There is a lot of negativity with regard to the capability of Pugs to compete at dog sports such as Agility or Parkour. Susannah's aim is to promote healthy, active pugs, and to inspire other pug owners to give agility a go through her fun PugAbility days where pugs and pug crosses can come, have a go, and help raise much needed funds for MuffinPug Rescue.
Marsha now has her own large social media following.
Susannah says, 'My goal this year is to hopefully get a grade higher (tick!), meet more lovely new friends, hopefully obtain our Gold agility warrant, continue to promote agility for pugs and make more special memories! Whatever we do, Marsha and I will be having FUN and enjoying the truly special, amazing relationship and bond that I have with a little white pug that can actually fly!
the whirling dervish
They started agility when he was seven months old. It was really just running over poles but he loved it even then. They went to an agility club just for pugs (Pugility.) When their trainer left about a year ago, the members loved the club so much that they over the training and kept the club going.
Chloe admits that sometimes she finds it hard at shows because sometimes she feels like some people are laughing at them, but she's also had a few positive comments such as 'He's changed my mind about Pugs' and 'Rodney's good and you can tell he loves his agility.'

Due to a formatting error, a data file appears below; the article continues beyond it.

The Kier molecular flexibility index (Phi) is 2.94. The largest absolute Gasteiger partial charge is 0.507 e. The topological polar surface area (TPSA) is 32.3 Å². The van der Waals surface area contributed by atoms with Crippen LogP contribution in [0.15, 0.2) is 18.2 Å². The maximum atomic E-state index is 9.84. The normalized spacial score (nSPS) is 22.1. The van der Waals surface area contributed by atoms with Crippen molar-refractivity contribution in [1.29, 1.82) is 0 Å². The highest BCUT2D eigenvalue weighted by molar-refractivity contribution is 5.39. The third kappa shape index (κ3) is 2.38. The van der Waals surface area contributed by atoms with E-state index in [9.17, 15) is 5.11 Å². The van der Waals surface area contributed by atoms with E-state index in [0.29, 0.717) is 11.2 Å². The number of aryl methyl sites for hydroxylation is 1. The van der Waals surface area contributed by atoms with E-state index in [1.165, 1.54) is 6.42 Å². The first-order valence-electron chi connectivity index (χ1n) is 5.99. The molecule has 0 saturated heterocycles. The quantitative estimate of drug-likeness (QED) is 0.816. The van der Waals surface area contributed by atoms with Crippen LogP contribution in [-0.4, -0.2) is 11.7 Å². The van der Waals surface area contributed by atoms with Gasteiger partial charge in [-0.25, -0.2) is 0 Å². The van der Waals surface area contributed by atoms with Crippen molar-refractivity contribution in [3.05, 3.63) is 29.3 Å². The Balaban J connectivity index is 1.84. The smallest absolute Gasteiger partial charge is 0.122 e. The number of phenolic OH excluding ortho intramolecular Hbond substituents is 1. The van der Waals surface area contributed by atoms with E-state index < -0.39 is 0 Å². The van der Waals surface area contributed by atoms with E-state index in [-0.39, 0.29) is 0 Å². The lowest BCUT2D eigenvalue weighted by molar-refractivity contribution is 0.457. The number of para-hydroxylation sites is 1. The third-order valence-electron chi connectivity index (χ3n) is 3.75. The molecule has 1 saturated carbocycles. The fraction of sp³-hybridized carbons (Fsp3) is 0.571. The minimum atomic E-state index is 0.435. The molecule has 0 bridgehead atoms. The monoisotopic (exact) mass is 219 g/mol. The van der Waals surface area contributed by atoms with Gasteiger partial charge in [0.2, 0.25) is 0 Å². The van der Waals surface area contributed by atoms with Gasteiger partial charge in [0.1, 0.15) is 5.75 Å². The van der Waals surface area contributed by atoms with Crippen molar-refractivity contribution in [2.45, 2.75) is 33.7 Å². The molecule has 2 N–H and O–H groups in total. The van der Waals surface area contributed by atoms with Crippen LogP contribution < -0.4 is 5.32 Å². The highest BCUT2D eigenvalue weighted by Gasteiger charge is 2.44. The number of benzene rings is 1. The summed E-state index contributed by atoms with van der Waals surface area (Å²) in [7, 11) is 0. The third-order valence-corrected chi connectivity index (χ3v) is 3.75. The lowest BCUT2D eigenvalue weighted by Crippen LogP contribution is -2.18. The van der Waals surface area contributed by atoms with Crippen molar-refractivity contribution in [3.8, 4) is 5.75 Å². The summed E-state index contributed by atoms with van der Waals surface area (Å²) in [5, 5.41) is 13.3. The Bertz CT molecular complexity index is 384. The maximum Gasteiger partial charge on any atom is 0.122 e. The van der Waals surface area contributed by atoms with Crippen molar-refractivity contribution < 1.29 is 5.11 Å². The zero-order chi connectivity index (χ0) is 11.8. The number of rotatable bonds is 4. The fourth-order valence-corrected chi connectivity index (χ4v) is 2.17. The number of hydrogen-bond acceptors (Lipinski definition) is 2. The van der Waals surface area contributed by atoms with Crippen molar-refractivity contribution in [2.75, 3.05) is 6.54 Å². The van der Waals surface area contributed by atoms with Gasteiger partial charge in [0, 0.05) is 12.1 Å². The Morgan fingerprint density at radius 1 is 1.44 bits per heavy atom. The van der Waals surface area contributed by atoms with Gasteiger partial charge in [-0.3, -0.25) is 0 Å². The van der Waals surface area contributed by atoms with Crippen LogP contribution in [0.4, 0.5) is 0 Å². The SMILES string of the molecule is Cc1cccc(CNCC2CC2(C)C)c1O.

Sometimes Chloe worries about the heat at some shows, but always take his cooling coat and water and tries to find a shady place.
At the age of six months, Rodney was diagnosed with hip dysplasia and has been on Yumove supplements since then. Consequently they only ever do LHO Small which unfortunately means that they cannot enter some shows. The vets are happy with for them to continue doing agility and have said that the running has probably strengthened his muscles. When he had kennel cough and couldn't do agility and long walks in the park. She noticed that he seemed very stiff from not doing agility.